State pulls campground’s septic system permit
Obstacles continue to mount for a Goodhue County campground mired in a years-long regulatory battle with state and local government.
The Minnesota Pollution Control Agency said Feb. 14 that it had revoked a disposal system permit for Hidden Valley Campground in Welch. The notice came a day after a district court judge ordered the site closed pending licensure from the state health department.
Owner Cory Axelson has until mid-April to inform the MPCA if he intends to continue operating the campground’s wastewater disposal system or be forced to dismantle it, according to a letter from Aaron Luckstein, supervisor with the agency’s Southeast Regional Unit.
Axelson could not be reached for comment, and the phone number listed on the campground’s website has been disconnected.
Axelson has the option to apply for a new permit; however, because of a “history of noncompliance” related to his management of the system, “the MPCA may conclude that the conditions for issuance of a new permit are not met,” Luckstein wrote.
The MPCA issued a disposal system permit to the campground in 2009, but the facility has yet to meet compliance standards, according to agency documents. An MPCA inspection of the campground last July found “several violations” such as a sewage tank filled beyond capacity and covered with an unsecured piece of plywood.
The MPCA said it sent Axelson a proposal in September to resolve the violations and commit to a new construction schedule, but he did not respond.
The lack of a disposal system permit further confounds Axelson’s efforts to get a Minnesota Department of Health license, which the campground has not had since the end of 2011. Court documents state the MDH did not renew the license in 2012 over violations including inadequate sewage facilities.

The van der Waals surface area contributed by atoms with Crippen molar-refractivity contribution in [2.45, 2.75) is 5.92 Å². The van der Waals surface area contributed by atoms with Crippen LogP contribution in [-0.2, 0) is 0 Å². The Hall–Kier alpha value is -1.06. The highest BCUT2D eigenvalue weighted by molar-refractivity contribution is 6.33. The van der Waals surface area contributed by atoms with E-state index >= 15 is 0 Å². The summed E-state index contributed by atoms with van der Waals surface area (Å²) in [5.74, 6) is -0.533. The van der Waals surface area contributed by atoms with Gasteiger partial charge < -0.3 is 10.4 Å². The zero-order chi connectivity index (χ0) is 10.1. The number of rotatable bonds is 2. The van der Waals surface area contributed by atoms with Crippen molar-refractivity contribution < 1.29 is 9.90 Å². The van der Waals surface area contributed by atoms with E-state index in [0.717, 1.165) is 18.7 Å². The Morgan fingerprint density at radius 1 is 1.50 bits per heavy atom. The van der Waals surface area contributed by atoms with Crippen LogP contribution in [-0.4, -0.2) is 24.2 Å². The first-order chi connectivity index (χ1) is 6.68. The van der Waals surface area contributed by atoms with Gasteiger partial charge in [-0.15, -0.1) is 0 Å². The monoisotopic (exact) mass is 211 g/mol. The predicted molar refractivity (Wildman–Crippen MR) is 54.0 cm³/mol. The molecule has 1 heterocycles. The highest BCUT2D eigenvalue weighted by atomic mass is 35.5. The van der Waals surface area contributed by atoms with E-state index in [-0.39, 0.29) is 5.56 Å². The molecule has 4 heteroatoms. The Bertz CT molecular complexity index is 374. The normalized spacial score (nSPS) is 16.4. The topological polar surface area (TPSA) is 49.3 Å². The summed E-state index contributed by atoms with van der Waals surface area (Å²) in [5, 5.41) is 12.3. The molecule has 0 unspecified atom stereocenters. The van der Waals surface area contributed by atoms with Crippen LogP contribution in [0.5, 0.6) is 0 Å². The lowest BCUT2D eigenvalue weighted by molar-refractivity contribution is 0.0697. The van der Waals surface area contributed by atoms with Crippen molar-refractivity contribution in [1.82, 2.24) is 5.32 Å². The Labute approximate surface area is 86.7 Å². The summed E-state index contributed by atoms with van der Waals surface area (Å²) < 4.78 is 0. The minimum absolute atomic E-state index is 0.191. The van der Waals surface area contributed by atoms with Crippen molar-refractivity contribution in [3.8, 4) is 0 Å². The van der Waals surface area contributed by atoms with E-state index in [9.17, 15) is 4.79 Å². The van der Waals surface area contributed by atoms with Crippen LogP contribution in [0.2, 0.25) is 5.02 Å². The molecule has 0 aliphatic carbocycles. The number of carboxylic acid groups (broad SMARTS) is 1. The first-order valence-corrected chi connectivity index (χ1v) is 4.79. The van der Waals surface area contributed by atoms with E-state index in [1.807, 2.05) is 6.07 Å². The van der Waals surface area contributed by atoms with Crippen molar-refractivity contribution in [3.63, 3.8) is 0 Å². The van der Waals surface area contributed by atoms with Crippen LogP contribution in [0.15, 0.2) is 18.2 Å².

The MDH said Axelson continued to run the campground in 2013 without a license, prompting the state health commissioner to seek a temporary injunction last August. First District Court Judge Lawrence Clark signed an order in September enjoining the campground from opening to more than four tents or recreational vehicles.
Although Axelson contended that he did not allow more than four campsites in 2013 — the maximum allowed without a health license — evidence submitted to the court by the MDH showed dozens of tents and RVs during multiple times last summer.
Clark made the injunction permanent at summary judgment hearing Feb. 7, citing no evidence from Axelson refuting the MDH’s claims. Neither Axelson nor his attorney attended the hearing, court documents state.
Axelson said previously that he intends to complete the disposal system and has spent $400,000 on the project, and that recent flooding on the adjacent Cannon River, problems with contractors and interference by Goodhue County commissioners have caused the delays.
The county revoked the campground’s conditional-use permit in 2011 over zoning and safety concerns, but the Minnesota Court of Appeals overturned the decision because Axelson had not violated a condition outlined in the CUP.
The 300-acre campground has been open since the 1967, founded by Axelson’s late parents, Gilbert and Jeanette Axelson.